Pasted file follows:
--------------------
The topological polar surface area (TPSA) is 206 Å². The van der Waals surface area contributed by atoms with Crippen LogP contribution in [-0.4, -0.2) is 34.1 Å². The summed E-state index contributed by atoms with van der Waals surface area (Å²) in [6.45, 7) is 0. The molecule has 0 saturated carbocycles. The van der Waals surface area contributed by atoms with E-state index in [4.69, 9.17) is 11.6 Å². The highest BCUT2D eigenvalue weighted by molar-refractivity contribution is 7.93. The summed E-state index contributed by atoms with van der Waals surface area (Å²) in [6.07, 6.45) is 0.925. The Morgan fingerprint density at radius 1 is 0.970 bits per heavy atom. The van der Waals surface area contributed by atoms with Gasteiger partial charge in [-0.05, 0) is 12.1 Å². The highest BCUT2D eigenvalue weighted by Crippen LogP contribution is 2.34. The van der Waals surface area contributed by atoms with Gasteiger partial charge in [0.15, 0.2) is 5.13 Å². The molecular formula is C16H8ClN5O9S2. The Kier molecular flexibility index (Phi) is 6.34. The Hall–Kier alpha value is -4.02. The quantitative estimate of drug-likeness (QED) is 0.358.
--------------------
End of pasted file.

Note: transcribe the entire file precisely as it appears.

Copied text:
The topological polar surface area (TPSA) is 206 Å². The van der Waals surface area contributed by atoms with Crippen LogP contribution in [-0.4, -0.2) is 34.1 Å². The summed E-state index contributed by atoms with van der Waals surface area (Å²) in [6.45, 7) is 0. The molecule has 0 saturated carbocycles. The van der Waals surface area contributed by atoms with E-state index in [4.69, 9.17) is 11.6 Å². The highest BCUT2D eigenvalue weighted by molar-refractivity contribution is 7.93. The summed E-state index contributed by atoms with van der Waals surface area (Å²) in [6.07, 6.45) is 0.925. The Morgan fingerprint density at radius 1 is 0.970 bits per heavy atom. The van der Waals surface area contributed by atoms with Gasteiger partial charge in [-0.05, 0) is 12.1 Å². The highest BCUT2D eigenvalue weighted by Crippen LogP contribution is 2.34. The van der Waals surface area contributed by atoms with Gasteiger partial charge in [0.15, 0.2) is 5.13 Å². The molecular formula is C16H8ClN5O9S2. The Kier molecular flexibility index (Phi) is 6.34. The Hall–Kier alpha value is -4.02. The quantitative estimate of drug-likeness (QED) is 0.358.